The initial gameplay trailers for Trine teased some incredible potential. Yet, in spite of our excitement for Trine, we couldn't have predicted how engrossing the title would be. Even in its early state, we were mesmerized by the game's impeccable presentation and accessible, innovative gameplay. Although it's a PlayStation Network game from an independent studio, the production values of Trine are rather surprising.

The game begins with a rather charming narrator telling the tale of a thief looking to steal a valuable, guarded treasure. Here, a simple tutorial teaches you the basics of using the thief's grappling hook, and bow and arrow. She's able to easily traverse the environment, swinging across large gaps quickly and smoothly. All the while, the narrator continues telling his tale; it's a perfect blend of story and gameplay that helps Trine capture a truly whimsical feel. Eventually, the thief lays her hands on the treasure ...

The screen fades to black and you then take control of a wizard. You'll learn to use his ability to telepathically pick up objects with the right analog stick -- and not only can he move objects around, but he can create blocks by drawing a square in the air. Once again, the narrator continues speaking as you make your way to the same room as the thief did.

Finally, you take control of the warrior. Sword in hand, he's able to slash his way through anything that stands in his way. Eventually, he'll stumble upon the thief, and the adventure of Trine will truly begin. The three characters have been inexplicably drawn to the mysterious, titular artifact, and their souls are now inexorably tied. You'll have to switch between all three characters to make your way through the game's puzzle and trip-laden story.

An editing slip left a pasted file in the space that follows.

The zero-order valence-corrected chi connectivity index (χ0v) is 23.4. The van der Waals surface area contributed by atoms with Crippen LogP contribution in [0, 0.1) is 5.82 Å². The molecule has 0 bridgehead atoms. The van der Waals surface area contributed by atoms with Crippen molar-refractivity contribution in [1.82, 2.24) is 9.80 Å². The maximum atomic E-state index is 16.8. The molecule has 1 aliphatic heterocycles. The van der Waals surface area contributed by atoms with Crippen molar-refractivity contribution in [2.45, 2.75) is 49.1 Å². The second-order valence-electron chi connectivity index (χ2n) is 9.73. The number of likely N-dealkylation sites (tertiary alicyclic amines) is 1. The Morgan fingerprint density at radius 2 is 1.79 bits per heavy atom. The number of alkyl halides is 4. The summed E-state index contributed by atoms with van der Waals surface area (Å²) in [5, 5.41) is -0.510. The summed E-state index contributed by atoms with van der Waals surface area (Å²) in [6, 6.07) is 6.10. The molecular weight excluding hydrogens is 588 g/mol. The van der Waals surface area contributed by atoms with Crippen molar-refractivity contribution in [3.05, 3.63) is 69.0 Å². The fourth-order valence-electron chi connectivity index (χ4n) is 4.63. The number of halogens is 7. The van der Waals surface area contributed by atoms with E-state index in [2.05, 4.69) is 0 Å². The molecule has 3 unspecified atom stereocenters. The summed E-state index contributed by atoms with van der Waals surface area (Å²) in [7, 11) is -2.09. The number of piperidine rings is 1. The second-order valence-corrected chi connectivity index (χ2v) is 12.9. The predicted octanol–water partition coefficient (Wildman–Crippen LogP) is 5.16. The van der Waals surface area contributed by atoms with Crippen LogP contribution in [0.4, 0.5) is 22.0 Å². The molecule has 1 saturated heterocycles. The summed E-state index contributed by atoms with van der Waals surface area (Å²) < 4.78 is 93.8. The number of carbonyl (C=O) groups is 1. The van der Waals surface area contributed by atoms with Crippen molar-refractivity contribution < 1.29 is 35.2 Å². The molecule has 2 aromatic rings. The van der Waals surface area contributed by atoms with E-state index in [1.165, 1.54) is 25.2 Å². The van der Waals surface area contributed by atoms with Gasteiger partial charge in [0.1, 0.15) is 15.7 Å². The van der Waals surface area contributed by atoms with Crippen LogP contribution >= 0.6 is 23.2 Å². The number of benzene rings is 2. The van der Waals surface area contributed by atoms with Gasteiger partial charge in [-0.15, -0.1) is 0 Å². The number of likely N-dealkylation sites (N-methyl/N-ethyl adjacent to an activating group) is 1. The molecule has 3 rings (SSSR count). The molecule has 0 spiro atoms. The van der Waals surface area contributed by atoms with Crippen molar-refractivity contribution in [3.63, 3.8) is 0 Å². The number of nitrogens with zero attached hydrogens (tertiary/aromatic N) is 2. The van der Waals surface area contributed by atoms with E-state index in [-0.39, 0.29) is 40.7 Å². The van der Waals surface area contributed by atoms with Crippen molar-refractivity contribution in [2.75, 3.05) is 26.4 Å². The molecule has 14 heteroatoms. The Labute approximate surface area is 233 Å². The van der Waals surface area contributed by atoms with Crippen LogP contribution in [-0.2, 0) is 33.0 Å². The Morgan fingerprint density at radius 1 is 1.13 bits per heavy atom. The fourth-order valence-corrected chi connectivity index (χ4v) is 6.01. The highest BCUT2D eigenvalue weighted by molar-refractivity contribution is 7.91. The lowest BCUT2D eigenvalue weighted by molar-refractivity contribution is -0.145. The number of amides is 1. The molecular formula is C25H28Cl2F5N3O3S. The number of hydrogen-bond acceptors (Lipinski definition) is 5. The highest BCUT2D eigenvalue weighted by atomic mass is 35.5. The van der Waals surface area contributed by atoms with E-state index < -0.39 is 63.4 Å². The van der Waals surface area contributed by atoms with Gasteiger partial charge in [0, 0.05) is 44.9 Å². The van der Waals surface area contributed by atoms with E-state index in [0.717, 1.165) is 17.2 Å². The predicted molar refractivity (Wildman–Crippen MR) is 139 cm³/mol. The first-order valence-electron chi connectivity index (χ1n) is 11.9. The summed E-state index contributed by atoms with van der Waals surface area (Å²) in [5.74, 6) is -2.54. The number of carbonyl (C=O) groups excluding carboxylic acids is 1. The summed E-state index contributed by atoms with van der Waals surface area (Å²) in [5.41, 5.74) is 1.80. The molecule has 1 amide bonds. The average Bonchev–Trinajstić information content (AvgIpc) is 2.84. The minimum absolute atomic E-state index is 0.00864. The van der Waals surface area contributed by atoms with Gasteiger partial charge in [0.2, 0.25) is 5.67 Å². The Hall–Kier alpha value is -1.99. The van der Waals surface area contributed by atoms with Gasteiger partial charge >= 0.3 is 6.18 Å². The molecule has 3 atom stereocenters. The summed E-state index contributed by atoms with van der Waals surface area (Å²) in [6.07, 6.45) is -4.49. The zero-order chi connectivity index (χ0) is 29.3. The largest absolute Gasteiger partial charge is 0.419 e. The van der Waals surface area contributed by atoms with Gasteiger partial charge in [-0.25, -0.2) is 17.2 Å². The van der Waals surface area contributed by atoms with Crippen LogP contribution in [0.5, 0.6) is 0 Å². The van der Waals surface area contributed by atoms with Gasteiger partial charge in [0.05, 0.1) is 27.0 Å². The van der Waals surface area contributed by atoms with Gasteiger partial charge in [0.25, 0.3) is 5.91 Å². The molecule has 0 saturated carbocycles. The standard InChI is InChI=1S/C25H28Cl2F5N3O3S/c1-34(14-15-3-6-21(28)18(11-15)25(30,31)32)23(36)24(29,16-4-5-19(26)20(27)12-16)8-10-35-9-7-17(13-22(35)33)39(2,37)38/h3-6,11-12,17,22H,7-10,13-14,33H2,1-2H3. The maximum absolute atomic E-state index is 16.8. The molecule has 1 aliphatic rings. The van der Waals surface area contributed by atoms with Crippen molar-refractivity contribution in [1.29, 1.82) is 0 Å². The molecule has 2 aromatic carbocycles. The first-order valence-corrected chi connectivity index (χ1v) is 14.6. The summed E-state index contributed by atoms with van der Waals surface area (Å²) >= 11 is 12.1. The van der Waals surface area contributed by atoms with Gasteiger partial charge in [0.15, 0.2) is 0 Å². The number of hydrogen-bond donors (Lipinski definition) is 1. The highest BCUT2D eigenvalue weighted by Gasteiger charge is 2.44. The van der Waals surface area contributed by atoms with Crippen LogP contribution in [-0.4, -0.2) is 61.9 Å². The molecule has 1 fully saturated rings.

The introduction to Trine is well executed and incredibly charming. Not only is the narrator appropriately cast, the three heroes are all voiced as well. Playing as all three characters individually made it clear what their strengths are, and the mystery of the Trine is set up so well that we're already intrigued to find out more. Thankfully, the demo didn't end there.


The first level is filled with various puzzles and undead enemies to slash through. Players must simply go from the left to the right, but the level is filled with a surprising amount of verticality and depth. There are many ways to traversing the level. You could use the thief to swing across a gap, or use the wizard to create a makeshift bridge. There was a tricky platforming path we avoided altogether by creating a block and jamming it in a gear, opening up a new path that was previously inaccessible.

Every object in the world operates with realistic physics. Seeing a bridge buckle under your weight is a simple cosmetic touch, but it makes it so easy to become engrossed in the world. However, what if you dropped a large rock from a high place onto the bridge? Would it break? The answer is ... yes. You may have discovered a brand new route, or a hidden item. Since every object can be manipulated, it encourages you to take advantage of all three characters and figure out the best way through a level.


Movement is very easy, and the animation is superb. Battling enemies with the knight is made even more fun through his very fluid animation. Enemies are affected by every blast of his sword, and will jump, dodge, block and counter. Players can use the right analog stick to wield the shield, a fast and refreshing way to block enemies that surround you. Combat is surprisingly visceral, and when numerous enemies fill the screen, challenging.

Trine is easily on its way to becoming one of the best PlayStation Network releases to date. While there were some stability issues with the preview build we played, the ambitious design and terrific presentation make it easy to overlook those flaws. The preview only offered single-player options, but the full game promises three player co-op, a mode that will undoubtedly showcase the best of what Trine has to offer. If Trine hasn't been on your radar yet, it should be now.

This article was originally published on Joystiq.

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